Rich Carney, Healthcare Services Analyst with the US-based Janus Henderson Healthcare Sector Team, responds to news that Amazon, Berkshire Hathaway, and JPMorgan Chase plan to form an independent healthcare company to lower costs for their employees. Rich is also a member of the investment team for the Janus Henderson Global Life Sciences strategy.

News that, Berkshire Hathaway, and JPMorgan Chase are forming an independent healthcare company to lower costs for their employees sent shares of managed care providers, pharmacy benefit managers, and other healthcare companies falling. So far, details of the project are limited: in a press release announcing the partnership, Jeff Bezos, Warren Buffett, and Jamie Dimon, the companies' respective chief executive officers, acknowledged that the initiative was in the early planning stages and would not be without its challenges.

We agree with this assessment and therefore believe the initial stock sell-off could be short-lived. For one, Amazon, Berkshire Hathaway, and JPMorgan employ 1.1 million people combined. By comparison, a major insurer, such as Aetna, provides coverage to tens of millions of people. Pharmacy benefit managers, which administer prescription drug programmes for health plans, also have significant scale that will be hard to match. Meanwhile, the healthcare system is highly regulated and localised, built on a complex web of relationships with entrenched players. In other words, these industries are unlikely to be toppled overnight.

Using technology to lower costs

Long term, however, the partnership could help accelerate change that is already budding within the sector. As stated in the release, the new company will focus first on leveraging technology to provide "simplified, high-quality and transparent healthcare at a reasonable cost." No doubt, healthcare is primed for cost rationalisation, especially now that more consumers are bearing a higher portion of expenses through high-deductible plans. Until recently, investors assumed Amazon might target retail pharmacy, where the company could provide convenience (taking advantage of its distribution network) and price transparency. Now that Amazon's sights are set on the broader industry, cost efficiency is likely to become even more important in the sector as a whole.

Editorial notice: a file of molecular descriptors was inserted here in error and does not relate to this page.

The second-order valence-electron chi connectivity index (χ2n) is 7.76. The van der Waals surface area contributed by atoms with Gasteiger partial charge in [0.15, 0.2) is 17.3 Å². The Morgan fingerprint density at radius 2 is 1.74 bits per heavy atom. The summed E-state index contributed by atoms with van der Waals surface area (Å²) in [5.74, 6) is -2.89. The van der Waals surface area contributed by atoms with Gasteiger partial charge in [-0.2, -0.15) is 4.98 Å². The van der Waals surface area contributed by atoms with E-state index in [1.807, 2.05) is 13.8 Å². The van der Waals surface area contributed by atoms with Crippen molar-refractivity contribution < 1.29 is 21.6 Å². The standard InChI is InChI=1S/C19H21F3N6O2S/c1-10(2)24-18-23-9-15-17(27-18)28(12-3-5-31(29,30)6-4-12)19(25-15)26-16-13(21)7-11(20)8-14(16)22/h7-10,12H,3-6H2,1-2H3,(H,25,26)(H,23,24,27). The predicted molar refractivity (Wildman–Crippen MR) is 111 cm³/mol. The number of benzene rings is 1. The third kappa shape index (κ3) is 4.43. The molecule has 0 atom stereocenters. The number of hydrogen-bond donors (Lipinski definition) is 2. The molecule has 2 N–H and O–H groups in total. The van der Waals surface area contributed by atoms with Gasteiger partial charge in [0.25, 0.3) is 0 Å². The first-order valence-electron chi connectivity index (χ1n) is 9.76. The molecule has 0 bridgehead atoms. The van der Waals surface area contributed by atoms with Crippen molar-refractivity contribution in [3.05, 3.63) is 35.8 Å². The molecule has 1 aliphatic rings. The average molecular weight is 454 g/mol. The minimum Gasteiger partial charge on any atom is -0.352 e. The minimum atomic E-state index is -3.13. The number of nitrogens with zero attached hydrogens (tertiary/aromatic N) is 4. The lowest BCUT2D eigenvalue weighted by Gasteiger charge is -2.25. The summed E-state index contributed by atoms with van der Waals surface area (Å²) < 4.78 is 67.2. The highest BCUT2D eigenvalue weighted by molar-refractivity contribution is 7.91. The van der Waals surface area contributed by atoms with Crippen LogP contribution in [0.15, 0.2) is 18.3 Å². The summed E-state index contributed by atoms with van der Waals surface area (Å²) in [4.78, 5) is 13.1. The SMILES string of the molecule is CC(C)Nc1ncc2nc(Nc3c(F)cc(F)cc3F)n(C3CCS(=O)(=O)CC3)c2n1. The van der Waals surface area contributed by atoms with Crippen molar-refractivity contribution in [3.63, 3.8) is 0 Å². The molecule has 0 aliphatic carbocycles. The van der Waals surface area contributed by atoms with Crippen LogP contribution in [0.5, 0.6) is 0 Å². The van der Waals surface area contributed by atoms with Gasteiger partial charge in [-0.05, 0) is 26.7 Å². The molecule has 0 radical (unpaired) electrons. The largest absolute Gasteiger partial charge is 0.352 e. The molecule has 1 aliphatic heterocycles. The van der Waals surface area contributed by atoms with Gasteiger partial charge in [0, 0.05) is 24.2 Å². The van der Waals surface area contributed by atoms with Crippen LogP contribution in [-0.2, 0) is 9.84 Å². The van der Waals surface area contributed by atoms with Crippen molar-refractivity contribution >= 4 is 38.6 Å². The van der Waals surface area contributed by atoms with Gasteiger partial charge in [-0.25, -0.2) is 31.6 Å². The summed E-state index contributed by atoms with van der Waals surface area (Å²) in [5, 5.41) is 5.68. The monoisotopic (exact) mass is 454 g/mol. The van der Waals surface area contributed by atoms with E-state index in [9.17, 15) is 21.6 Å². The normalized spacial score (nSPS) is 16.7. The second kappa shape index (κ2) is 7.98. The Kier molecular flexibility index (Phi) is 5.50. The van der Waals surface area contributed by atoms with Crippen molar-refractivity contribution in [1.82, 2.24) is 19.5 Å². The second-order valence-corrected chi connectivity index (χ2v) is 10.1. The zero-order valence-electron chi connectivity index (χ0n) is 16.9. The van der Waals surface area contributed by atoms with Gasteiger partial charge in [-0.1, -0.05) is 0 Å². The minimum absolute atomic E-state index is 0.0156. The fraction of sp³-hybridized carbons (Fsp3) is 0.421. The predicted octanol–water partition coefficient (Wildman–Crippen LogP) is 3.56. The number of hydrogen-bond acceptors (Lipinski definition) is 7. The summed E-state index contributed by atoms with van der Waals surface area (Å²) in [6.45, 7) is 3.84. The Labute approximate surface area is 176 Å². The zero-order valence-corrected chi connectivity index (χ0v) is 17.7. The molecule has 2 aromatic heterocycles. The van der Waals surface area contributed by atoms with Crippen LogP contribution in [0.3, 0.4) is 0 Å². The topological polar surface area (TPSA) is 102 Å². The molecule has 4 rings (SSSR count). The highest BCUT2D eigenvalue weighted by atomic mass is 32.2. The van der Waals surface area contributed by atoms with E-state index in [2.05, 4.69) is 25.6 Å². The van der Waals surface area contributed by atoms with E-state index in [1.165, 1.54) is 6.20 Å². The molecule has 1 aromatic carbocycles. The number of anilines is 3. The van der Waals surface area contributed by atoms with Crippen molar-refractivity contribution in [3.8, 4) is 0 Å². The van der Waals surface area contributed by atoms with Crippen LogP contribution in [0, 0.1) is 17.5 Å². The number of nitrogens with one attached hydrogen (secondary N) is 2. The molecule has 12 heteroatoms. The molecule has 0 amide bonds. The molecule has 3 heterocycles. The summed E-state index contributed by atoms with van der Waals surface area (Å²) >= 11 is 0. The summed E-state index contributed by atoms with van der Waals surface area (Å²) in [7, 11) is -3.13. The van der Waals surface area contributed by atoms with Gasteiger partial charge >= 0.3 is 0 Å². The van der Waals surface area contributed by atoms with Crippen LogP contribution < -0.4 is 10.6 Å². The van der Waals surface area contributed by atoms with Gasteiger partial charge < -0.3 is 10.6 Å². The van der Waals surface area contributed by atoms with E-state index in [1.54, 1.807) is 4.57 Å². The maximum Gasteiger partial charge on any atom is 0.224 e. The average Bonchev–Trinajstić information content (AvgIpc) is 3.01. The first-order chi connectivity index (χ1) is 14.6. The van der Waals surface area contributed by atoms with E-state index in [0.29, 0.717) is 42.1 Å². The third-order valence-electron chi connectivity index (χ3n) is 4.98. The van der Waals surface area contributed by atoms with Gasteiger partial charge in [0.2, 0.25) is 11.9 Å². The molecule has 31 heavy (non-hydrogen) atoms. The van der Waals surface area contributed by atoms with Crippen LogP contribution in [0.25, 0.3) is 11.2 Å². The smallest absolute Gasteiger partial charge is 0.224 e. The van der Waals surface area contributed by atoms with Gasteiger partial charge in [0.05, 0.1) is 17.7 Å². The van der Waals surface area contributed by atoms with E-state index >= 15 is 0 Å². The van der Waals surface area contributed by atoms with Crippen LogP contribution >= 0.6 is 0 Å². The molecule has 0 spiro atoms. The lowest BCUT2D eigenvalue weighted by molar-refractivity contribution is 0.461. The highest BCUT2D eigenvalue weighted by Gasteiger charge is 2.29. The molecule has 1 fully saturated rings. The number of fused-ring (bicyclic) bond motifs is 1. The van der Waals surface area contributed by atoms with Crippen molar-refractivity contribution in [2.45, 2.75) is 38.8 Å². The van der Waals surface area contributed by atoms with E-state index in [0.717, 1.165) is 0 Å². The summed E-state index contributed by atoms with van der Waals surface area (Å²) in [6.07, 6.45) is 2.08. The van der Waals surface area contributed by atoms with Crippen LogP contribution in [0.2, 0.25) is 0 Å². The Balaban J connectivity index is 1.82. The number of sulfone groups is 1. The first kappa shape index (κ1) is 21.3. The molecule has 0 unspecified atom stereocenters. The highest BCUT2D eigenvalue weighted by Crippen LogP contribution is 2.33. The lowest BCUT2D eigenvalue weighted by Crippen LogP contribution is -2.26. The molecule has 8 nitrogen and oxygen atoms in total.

Finding efficiencies now

We have long appreciated companies that improve patient lives, make the healthcare system more cost efficient and achieve better outcomes. Firms providing high-cost, high-margin services carry greater risk, in our opinion: examples may include retail pharmacies at risk of the 'Amazon effect' and areas of the services industry that face reimbursement pressures.

Already, many businesses are delivering innovative therapies to patients with high, unmet medical needs or developing the types of technologies that Amazon and its partners might support, such as telemedicine (whereby a practitioner provides care remotely, such as via video). At the same time, some insurance companies are achieving organic growth by focusing on markets with secular tailwinds, such as Medicare Advantage, which benefits from an ageing population.

Long term, Amazon, Berkshire Hathaway and JPMorgan may be able to create a blueprint for using technology to cut waste and achieve better outcomes. It is a project that will take time, but one that could have a positive impact on ever-rising healthcare costs. The US healthcare system is complex, but it is foolish to underestimate the change that can be wrought by technology and consumer behaviour. We will be watching.